The Last Post Ceremony commemorating the service of (5692) Private William Wray, 18th Australian Infantry Battalion, AIF, First World War.

Accession Number AWM2019.1.1.205
Collection type Film
Object type Last Post film
Physical description 16:9
Maker Australian War Memorial
Place made Australia: Australian Capital Territory, Canberra, Campbell
Date made 24 July 2019
Access Open
Conflict First World War, 1914-1918
Copyright Item copyright: © Australian War Memorial
Creative Commons License This item is licensed under CC BY-NC
Copying Provisions Copy provided for personal non-commercial use

The Last Post Ceremony is presented in the Commemorative area of the Australian War Memorial each day. The ceremony commemorates more than 102,000 Australians who have given their lives in war and other operations and whose names are recorded on the Roll of Honour. At each ceremony the story behind one of the names on the Roll of Honour is told. Hosted by Gerard Pratt, the story for this day was on (5692) Private William Wray, 18th Australian Infantry Battalion, AIF, First World War.

Speech transcript

5692 Private William Wray, 18th Australian Infantry Battalion, AIF
KIA 9 April 1918

Today we remember and pay tribute to Private William Wray.

William Wray was born in Naas, County Kildare, Ireland in 1883 to Samuel and Elizabeth Wray. Known as “Bill”, he attended the local Church of England school. Little is known about his early life, except that he migrated to southern Africa as a young man.

Soon after war broke out between England and the South African Boer republics in 1899, Wray enlisted in the Western Province Mounted Rifles. During his service with this irregular unit, he saw action in the western Cape Colony fighting against Boer forces. Wray was still living in South Africa when England and Germany went to war in 1914. He enlisted in the 2nd Battalion, Durban Light Infantry and joined the British campaign in German Southwest Africa.

After his discharge from the Durban Light Infantry in mid-1915, Wray migrated to New South Wales at the age of 32 and found work as a railway employee. In early 1916, he married Ellen Andrew in Sydney. Shortly afterwards, he enlisted in the Australian Imperial Force. He spent three months training in Australia before embarking on the transport ship Euripides in September. Arriving in England at the end of October, he completed further training and sailed to France in December. Almost as soon as he had arrived he fell ill and returned to England to recover in hospital.

By March 1917, Wray had recovered, and instead of sailing to France again, he was posted to the army camps on the Salisbury Plain, where he worked and undertook further training. Perhaps his military experience made him a good instructor for the fresh troops coming through these camps. Wray remained at the Salisbury camps until December 1917, when he embarked for the fighting on the Western Front.

In Belgium, Wray joined his unit, the 18th Australian Infantry Battalion. The Australians had suffered enormous casualties during 1917, and at this time, the soldiers were resting and training in a relatively quiet sector of the front. As the weather warmed up and the ground hardened, the static trench fighting of the previous year became a war of movement.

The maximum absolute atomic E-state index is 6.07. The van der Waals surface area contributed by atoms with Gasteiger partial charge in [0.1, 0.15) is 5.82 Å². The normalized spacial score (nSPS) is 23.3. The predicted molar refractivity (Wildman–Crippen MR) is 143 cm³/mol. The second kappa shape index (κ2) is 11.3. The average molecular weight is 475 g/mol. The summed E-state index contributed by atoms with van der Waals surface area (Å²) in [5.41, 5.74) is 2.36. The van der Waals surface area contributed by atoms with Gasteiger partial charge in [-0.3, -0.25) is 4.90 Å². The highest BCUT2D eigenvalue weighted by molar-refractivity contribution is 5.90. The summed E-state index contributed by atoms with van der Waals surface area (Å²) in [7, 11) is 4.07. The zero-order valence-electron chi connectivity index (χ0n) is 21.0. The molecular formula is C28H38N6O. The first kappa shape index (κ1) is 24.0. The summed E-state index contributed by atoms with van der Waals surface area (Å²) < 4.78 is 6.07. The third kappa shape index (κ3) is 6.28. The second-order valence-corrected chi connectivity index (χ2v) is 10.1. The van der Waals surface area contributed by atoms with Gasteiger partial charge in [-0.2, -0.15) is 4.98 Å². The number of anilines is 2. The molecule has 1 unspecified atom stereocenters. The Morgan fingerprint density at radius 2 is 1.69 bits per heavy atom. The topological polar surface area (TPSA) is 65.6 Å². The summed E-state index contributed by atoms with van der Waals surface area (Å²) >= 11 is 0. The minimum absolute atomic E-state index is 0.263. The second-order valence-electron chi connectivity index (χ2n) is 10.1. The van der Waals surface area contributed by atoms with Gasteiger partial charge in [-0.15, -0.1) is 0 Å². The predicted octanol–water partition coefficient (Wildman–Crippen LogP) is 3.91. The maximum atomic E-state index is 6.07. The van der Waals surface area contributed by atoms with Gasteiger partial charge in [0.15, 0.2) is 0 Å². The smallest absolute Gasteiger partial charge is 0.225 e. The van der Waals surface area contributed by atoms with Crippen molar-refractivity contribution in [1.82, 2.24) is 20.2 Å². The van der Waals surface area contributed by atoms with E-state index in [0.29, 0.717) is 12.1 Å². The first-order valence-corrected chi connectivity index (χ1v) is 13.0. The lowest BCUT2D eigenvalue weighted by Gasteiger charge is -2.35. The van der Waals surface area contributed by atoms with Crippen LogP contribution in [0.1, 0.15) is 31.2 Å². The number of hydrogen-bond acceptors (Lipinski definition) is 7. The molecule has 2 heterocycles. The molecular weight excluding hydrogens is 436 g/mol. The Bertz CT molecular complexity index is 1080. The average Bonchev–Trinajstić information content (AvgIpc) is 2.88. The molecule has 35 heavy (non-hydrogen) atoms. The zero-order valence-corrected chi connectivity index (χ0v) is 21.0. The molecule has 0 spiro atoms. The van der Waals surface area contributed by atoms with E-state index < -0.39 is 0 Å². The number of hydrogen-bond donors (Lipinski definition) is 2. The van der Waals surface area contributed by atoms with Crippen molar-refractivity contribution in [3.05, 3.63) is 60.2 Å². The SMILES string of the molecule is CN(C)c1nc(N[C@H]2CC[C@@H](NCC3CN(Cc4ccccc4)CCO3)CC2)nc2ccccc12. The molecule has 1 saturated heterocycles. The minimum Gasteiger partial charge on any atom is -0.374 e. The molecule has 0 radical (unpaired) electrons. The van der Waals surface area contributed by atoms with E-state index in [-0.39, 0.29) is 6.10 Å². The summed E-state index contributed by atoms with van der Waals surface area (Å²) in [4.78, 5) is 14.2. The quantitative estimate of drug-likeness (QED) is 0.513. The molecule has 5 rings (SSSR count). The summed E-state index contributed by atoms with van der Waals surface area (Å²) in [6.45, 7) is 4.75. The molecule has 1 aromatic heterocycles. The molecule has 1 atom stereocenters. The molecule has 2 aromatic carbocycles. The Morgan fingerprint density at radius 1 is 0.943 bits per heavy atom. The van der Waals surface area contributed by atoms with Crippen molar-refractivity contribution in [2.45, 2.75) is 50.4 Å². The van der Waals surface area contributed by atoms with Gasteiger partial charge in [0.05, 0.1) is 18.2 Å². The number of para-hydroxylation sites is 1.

In March 1918, the German army launched what would be its final major assault of the war, which became known as the German Spring Offensive. A key objective for the German forces in this attack was to capture the rail hub city of Amiens, and therefore split the British forces in the north from their French allies in the south. British and Australian forces managed to halt the offensive in April at the town of Villers-Bretonneux, less than 30 kilometres from Amiens. Wray and the 18th Battalion were stationed at the town to help stop the German advance.

In the first week of April, the 18th Battalion was in the front line at Villers-Bretonneux, during which time the men were targeted by German artillery and machine-gun fire. At the end of the week, the unit was relieved, and the men moved to billets at the smaller village of Gentelles, behind the front lines. The battalion’s war diary noted that this village’s civilian population had evacuated in the face of the fighting, so there was plenty of straw for the men to sleep on, and the men had their first decent sleep for over a week.
At 6 am the next morning, 9 April 1918, the men were awoken by a German artillery barrage falling on the village of Gentelles. During the shelling, Wray was struck by shrapnel and killed instantly. He was 35 years old.

William Wray is buried in Hangard Communal Cemetery Extension, where over 550 Commonwealth soldiers of the First World War are buried or commemorated. His grieving widow had his headstone inscribed with the simple epitaph, “At rest”.

In Australia, Wray was survived by his widow Ellen and his young son Billy, who he had not met.

Ellen suffered further pain when the package containing Wray’s personal effects was lost. It was bound for Australia on the steam ship Barunga when that ship was torpedoed by a German submarine off the coast of Cornwall in July 1918. British destroyers were soon on the scene and managed to rescue all aboard, but the personal effects of Wray, and about 5,000 other Australian soldiers who had died on the Western Front, were lost.

Private William Wray is listed on the Roll of Honour on my right, among almost 62,000 Australians who died while serving in the First World War.

This is but one of the many stories of service and sacrifice told here at the Australian War Memorial. We now remember Private William Wray, who gave his life for us, for our freedoms, and in the hope of a better world.

Thomas Rogers
Historian, Military History Section

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